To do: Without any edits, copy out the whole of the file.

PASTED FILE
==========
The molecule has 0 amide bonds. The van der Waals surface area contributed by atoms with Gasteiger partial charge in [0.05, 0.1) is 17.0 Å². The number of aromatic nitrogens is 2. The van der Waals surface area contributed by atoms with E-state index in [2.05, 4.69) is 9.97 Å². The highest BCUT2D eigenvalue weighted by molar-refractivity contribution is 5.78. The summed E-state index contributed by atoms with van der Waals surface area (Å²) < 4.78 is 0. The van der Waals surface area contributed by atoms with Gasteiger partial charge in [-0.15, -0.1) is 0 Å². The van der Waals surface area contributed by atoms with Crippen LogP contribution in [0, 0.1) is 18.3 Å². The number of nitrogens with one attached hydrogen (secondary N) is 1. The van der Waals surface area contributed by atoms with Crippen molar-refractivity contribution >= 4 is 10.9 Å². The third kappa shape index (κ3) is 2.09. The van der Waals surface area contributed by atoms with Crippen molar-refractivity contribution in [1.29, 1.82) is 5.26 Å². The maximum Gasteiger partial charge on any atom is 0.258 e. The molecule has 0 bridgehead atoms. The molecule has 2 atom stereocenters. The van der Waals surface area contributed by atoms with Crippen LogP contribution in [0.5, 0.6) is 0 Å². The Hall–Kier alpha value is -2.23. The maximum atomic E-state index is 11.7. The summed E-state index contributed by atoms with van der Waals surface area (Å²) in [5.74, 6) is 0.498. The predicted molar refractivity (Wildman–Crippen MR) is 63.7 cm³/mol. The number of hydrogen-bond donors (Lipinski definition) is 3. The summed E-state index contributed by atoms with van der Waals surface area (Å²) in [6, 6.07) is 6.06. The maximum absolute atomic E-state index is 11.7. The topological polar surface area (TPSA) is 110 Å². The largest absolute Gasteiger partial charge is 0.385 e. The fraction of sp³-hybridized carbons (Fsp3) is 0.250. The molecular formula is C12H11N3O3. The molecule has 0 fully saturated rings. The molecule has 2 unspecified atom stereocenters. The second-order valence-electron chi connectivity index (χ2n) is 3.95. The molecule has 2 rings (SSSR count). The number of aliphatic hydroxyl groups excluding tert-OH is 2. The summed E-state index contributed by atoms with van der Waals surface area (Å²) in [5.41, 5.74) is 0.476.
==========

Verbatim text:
The molecule has 0 amide bonds. The van der Waals surface area contributed by atoms with Gasteiger partial charge in [0.05, 0.1) is 17.0 Å². The number of aromatic nitrogens is 2. The van der Waals surface area contributed by atoms with E-state index in [2.05, 4.69) is 9.97 Å². The highest BCUT2D eigenvalue weighted by molar-refractivity contribution is 5.78. The summed E-state index contributed by atoms with van der Waals surface area (Å²) < 4.78 is 0. The van der Waals surface area contributed by atoms with Gasteiger partial charge in [-0.15, -0.1) is 0 Å². The van der Waals surface area contributed by atoms with Crippen LogP contribution in [0, 0.1) is 18.3 Å². The number of nitrogens with one attached hydrogen (secondary N) is 1. The van der Waals surface area contributed by atoms with Crippen molar-refractivity contribution >= 4 is 10.9 Å². The third kappa shape index (κ3) is 2.09. The van der Waals surface area contributed by atoms with Crippen molar-refractivity contribution in [1.29, 1.82) is 5.26 Å². The maximum Gasteiger partial charge on any atom is 0.258 e. The molecule has 0 bridgehead atoms. The molecule has 2 atom stereocenters. The van der Waals surface area contributed by atoms with Crippen LogP contribution in [0.5, 0.6) is 0 Å². The Hall–Kier alpha value is -2.23. The maximum atomic E-state index is 11.7. The summed E-state index contributed by atoms with van der Waals surface area (Å²) in [5.74, 6) is 0.498. The predicted molar refractivity (Wildman–Crippen MR) is 63.7 cm³/mol. The number of hydrogen-bond donors (Lipinski definition) is 3. The summed E-state index contributed by atoms with van der Waals surface area (Å²) in [6, 6.07) is 6.06. The maximum absolute atomic E-state index is 11.7. The topological polar surface area (TPSA) is 110 Å². The largest absolute Gasteiger partial charge is 0.385 e. The fraction of sp³-hybridized carbons (Fsp3) is 0.250. The molecular formula is C12H11N3O3. The molecule has 0 fully saturated rings. The molecule has 2 unspecified atom stereocenters. The second-order valence-electron chi connectivity index (χ2n) is 3.95. The molecule has 2 rings (SSSR count). The number of aliphatic hydroxyl groups excluding tert-OH is 2. The summed E-state index contributed by atoms with van der Waals surface area (Å²) in [5.41, 5.74) is 0.476.